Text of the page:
Pozol, from the Nahuatl pozolli, which the Maya-Chontal people of Tabasco called “pochotl,” is a thick, cocoa and corn-based drink of Mesoamerican origin still consumed today.
This fermented beverage is trendy in southern Mexico, primarily in Tabasco, where it is the traditional drink, Chiapas, and part of Central America, particularly in indigenous communities.
It was also formerly consumed in various regions of Oaxaca and southern Veracruz in Mexico.
Pozol is part of Tabasco’s culture. It is served to the locals as support for exhaustion since it contains the properties of an everyday snack.
This makes it very practical among people who work in long-term jobs.
Since pre-Hispanic times, the Maya-Chontales of Tabasco elaborated a drink based on cocoa and corn called “pochotl,” which was highly appreciated among the ancient inhabitants of these lands for being a nutrient of resistance for indigenous travelers.
They knew its importance because it nourished and mitigated thirst in these scorching areas and lasted without spoiling.
From 1519 when the Spanish conquistadors began to arrive in Tabasco, they knew the “pochotl,” and over the years, deformed the name to pozol.
In various writings of the colonial period, the Spaniards who traveled through these lands described pozol as a sour drink of the Indians that made them resistant to the heat.
Along the famous commercial routes of the rivers, through the jungle areas, and on the royal roads of the Mexican Southeast, the indigenous travelers carried some corn tortillas and pozol.
On long trips, the masa combined with water was substituted by the “pinole“ they used to carry.
Thanks to the intense commercial exchange between the different Mayan groups in pre-Hispanic times, the beverage passed to other places in the southeast, such as Chiapas and Oaxaca, where the nutritional value of this drink was appreciated.
It is known that the Mayan, Zoque, and Chiapaneca Indians, who inhabited the regions of Chiapas, prepared the “pozolli,” which was considered a ritual for their gods.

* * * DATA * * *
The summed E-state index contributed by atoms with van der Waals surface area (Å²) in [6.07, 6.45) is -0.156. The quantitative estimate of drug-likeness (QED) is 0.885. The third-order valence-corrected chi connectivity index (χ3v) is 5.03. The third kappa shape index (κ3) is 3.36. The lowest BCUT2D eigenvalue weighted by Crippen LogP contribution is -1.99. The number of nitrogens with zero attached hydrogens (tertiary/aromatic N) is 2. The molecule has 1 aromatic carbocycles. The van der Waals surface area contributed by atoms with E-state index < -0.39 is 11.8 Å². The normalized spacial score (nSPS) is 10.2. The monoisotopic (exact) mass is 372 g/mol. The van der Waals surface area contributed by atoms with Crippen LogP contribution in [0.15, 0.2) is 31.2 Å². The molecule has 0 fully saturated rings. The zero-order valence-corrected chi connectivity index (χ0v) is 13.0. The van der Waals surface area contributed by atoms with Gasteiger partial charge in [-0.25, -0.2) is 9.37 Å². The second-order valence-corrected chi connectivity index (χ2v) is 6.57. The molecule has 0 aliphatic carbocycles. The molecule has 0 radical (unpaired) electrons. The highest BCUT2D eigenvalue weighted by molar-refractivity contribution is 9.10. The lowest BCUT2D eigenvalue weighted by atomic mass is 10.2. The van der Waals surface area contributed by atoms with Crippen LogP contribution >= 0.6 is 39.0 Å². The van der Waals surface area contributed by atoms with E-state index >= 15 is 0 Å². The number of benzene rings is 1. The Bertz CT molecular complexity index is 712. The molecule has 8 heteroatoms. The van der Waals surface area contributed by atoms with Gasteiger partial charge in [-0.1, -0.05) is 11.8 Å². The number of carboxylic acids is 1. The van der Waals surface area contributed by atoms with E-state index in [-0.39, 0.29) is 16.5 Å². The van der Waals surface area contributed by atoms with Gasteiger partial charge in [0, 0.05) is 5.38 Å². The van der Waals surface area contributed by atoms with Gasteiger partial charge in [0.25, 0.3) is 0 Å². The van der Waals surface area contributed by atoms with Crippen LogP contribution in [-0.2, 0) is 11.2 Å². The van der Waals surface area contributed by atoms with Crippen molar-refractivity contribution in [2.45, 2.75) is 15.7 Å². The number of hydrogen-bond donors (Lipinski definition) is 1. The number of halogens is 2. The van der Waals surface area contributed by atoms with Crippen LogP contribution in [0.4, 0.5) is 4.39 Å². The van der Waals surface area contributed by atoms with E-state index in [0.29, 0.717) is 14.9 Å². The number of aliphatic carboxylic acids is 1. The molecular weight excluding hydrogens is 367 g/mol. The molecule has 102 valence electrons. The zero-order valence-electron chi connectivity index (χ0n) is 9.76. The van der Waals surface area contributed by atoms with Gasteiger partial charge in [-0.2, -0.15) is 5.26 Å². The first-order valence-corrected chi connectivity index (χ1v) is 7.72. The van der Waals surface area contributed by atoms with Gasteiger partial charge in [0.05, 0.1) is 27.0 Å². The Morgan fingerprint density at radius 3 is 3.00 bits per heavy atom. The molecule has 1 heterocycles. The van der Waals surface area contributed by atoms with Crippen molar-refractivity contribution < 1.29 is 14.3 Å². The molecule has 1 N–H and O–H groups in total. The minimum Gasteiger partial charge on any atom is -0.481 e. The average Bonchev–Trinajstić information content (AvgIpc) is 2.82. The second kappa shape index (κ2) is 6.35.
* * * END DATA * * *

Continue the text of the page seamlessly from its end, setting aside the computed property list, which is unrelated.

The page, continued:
Thus, through trade routes, the consumption of pozol spread to regions as far away as the Yucatan Peninsula and Central America.
In ancient times, the preparation of pozol among the Maya-Chontales of Tabasco required the cultural virtues and wisdom of women who made pozol on their grinding stones.
In the state of Tabasco, there are four varieties: pozol, sweet potato pozol, sour pozol, and the most popular one- Chorote.
To make plain pozol, the same steps are followed, except for adding cocoa; in this case, the mash acquires a white color.
The sweet potato version is very similar to the white pozol, only that mashed sweet potato is mixed with the corn dough.
For the sour one, the dough is left to ferment for 4 or 5 days and sometimes two weeks or more until it gets “moldy,” it is very rich in penicillin and is a good remedy for hangovers.
Once the dough is fermented, it is beaten in water and served.
Pozol owes its popularity to several factors, some of which are traditionalist.
The reason for this is that pozol tends to settle after a couple of minutes, leaving at the bottom of the container a residue called “shish” or “shishito” in Tabasco or “motzú” in Chiapas, made up of masa and cocoa, or just masa in the case of white pozol.
Then, when shaking it again, with the characteristic elliptical movement called “meneadito del pozol,” the pozol resumes its thick consistency and, as it is popularly said in Tabasco, “it is an edible drink,” alluding to the fact that, when drinking, the “shish” was chewed, thus quenching thirst and hunger simultaneously.
Regarding the cultural reference of the word “shish,” it comes from the Mayan word that means “rest” or “residue,” applied to the settling of some solvent diluted in water.
Where to find Pozol
In the state of Tabasco, it is possible to find it in practically all urban and rural communities.
It is consumed by most of the population in its three modalities: sweet potato, white or sour, and chorote.
In the city of Villahermosa Tabasco, it is sold in refreshment stores or street “agua fresca” stands, along with other beverages such as horchata, agua de jamáica, and pitahaya, among others.
In Chiapas, it is also very common to find it in almost every community in the state.
Nowadays, the Chiapas laborers who work in the fields still prepare this drink with a double purpose: to quench thirst and calm the appetite.